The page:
P.A. Davies, A.K. Hossain, G. Lychnos, C. Paton
Greenhouse cultivation is an energy intensive process therefore it is worthwhile to introduce energy saving measures and alternative energy sources. Here we show that there is scope for energy saving in fan ventilated greenhouses. Measurements of electricity usage as a function of fan speed have been performed for two models of 1.25 m diameter greenhouse fans and compared to theoretical values. Reducing the speed can cut the energy usage per volume of air moved by more than 70%. To minimize the capital cost of low-speed operation, a cooled greenhouse has been built in which the fan speed responds to sunlight such that full speed is reached only around noon. The energy saving is about 40% compared to constant speed operation. Direct operation of fans from solar-photovoltaic modules is also viable as shown from experiments with a fan driven by a brushless DC motor. On comparing the Net Present Value costs of the different systems over a 10 year amortization period (with and without a carbon tax to represent environmental costs) we find that sunlight-controlled system saves money under all assumptions about taxation and discount rates. The solar-powered system, however, is only profitable for very low discount rates, due to the high initial capital costs. Nonetheless this system could be of interest for its reliability in developing countries where mains electricity is intermittent. We recommend that greenhouse fan manufacturers improve the availability of energy-saving designs such as those described here.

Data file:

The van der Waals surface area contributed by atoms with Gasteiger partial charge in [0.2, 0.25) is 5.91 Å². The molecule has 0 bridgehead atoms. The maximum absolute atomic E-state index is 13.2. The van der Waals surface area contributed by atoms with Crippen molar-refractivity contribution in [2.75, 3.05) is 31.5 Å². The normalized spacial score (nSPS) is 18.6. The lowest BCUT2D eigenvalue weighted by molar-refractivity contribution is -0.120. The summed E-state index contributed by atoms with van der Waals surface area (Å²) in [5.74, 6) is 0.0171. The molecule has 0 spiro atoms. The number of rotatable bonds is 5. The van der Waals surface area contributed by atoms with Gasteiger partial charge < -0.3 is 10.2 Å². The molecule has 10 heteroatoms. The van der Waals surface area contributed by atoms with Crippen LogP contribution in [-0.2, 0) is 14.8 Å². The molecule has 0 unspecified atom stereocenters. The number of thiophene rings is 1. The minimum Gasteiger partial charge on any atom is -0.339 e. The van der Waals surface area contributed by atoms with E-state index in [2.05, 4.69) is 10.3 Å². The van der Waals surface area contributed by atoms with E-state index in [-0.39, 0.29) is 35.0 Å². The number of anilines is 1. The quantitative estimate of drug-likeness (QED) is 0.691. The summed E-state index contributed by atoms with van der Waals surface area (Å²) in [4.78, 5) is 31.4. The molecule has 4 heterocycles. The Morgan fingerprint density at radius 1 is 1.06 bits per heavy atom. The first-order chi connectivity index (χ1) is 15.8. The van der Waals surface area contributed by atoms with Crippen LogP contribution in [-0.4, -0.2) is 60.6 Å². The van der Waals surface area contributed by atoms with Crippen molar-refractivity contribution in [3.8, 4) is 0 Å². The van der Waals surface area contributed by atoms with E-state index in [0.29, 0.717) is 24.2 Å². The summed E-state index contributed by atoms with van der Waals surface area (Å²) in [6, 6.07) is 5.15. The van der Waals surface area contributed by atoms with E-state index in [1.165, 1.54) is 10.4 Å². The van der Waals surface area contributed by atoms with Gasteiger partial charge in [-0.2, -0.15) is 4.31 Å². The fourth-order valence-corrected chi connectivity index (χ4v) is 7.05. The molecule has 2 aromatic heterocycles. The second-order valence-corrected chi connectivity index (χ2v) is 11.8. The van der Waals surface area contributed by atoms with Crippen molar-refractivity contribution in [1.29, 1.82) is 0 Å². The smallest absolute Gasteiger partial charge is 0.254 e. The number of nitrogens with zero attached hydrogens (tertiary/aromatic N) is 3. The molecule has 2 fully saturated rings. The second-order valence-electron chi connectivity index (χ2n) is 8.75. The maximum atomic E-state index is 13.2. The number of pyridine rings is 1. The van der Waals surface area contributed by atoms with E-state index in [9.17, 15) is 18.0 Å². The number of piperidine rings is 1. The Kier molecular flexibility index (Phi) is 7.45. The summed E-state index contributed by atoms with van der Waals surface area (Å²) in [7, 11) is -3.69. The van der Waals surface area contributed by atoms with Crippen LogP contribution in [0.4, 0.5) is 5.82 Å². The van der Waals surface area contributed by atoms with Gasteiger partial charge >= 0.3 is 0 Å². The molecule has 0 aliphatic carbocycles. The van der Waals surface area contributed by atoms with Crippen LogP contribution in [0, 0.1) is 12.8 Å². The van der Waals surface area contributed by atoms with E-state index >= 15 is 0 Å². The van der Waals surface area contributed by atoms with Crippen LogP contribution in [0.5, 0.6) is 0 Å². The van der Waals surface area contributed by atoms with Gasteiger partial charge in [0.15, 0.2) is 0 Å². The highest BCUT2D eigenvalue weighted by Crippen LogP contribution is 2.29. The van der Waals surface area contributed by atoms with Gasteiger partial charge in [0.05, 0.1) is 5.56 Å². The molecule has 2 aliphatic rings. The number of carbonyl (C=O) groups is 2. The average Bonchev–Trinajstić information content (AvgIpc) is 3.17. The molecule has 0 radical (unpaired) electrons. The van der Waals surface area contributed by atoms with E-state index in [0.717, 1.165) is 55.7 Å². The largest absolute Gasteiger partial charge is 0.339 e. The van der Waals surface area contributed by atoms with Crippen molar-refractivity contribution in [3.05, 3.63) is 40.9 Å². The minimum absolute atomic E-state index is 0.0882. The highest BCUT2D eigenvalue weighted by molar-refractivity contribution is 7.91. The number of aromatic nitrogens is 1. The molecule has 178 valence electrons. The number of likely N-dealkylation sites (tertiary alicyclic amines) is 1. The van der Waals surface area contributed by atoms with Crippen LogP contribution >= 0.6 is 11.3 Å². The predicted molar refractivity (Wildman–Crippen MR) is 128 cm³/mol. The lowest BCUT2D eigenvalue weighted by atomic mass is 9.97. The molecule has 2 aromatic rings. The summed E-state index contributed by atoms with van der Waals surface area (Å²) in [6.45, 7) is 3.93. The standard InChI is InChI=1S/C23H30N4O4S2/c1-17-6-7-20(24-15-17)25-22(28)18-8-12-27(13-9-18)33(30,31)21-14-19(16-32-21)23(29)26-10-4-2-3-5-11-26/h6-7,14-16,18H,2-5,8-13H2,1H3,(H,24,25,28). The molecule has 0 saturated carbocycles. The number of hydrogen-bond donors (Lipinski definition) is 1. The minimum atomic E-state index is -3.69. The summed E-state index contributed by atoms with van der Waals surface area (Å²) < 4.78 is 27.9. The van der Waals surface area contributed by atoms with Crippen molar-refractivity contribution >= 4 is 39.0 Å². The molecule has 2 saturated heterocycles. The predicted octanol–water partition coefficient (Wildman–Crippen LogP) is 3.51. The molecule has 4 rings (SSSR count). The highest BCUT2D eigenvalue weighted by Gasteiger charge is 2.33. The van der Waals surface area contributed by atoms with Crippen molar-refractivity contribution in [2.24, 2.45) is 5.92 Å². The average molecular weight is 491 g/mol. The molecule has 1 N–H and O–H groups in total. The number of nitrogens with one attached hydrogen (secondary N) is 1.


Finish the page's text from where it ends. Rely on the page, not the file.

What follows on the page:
Davies, P.A., Hossain, A.K., Lychnos, G. and Paton, C. (2008). ENERGY SAVING AND SOLAR ELECTRICITY IN FAN-VENTILATED GREENHOUSES. Acta Hortic. 797, 339-346
DOI: 10.17660/ActaHortic.2008.797.48
fan and pad, solar energy, energy efficiency

Acta Horticulturae